What I love most about Black Ops Cold War is that I’ve been able to play it how I want. I can rush around every map with an SMG or assault rifle while jump shooting and drop-shotting to my heart’s content. The cursed safe spots that Modern Warfare prided itself in are all gone. Camping in a room with mines isn’t a top tier strategy anymore as there are so many options to counter that playstyle. This is an FPS that is best enjoyed by playing fast and letting your aim do the heavy lifting. And that’s exactly what Call of Duty should be about.
The only caveat is that right now there’s something wrong with the spawning. It’s rare that you get to engage in a one-on-one gunfight in Black Ops Cold War. Usually, enemies spawn in bulk together, so you’ll have to fight through at least two or three to get anywhere. This occasionally results in a juicy kill feed, but it’s more common that you’ll finish off one enemy and then another will return the favor. There are some gun balance issues too, but I’m confident that these will be addressed. Treyarch has already nerfed the MP5, AUG, and M16. It’s great to see Treyarch addressing the big issues early on and hopefully, we’ll see plenty more patches like these going forward.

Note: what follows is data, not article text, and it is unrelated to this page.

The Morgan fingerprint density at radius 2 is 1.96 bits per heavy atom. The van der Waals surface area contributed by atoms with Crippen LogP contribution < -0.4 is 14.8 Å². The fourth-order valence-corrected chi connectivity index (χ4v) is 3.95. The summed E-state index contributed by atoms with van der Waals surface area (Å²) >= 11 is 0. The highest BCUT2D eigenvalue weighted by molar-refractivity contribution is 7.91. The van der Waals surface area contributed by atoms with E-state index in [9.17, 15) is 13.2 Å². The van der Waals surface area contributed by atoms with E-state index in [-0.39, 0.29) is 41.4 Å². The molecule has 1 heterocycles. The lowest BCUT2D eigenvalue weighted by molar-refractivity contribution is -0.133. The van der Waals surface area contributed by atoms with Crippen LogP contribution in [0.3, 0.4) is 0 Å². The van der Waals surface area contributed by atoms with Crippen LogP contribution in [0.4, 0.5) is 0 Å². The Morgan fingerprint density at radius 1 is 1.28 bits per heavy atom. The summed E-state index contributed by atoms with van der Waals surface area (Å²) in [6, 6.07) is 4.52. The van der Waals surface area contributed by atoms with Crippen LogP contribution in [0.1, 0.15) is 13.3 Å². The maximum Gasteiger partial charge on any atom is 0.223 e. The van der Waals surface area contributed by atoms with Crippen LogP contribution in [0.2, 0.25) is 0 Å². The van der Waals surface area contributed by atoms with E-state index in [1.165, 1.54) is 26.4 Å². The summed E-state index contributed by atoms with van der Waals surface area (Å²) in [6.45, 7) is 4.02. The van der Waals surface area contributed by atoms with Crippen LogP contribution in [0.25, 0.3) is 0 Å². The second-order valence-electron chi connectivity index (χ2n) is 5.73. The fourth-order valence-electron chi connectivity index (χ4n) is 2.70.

Not everything is fast
Although the gameplay itself acts as a faithful throwback to traditional Call of Duty, the weapon progression is another story. Currently, leveling up weapons takes an eternity. In fact, as of writing this review, I’ve not maxed out a single weapon in Black Ops Cold War. I don’t think I’ve ever managed to prestige in a Call of Duty without maxing out at least one weapon before now.
Currently, the only viable mode to level up guns in is Fireteam: Dirty Bomb. Dirty Bomb is a unique blend of both multiplayer and Warzone. It uses Warzone‘s armor plate mechanic and looting interface while integrating multiplayer’s loadouts and faster pacing. It’s an excellent mode and the best way to mitigate the grind.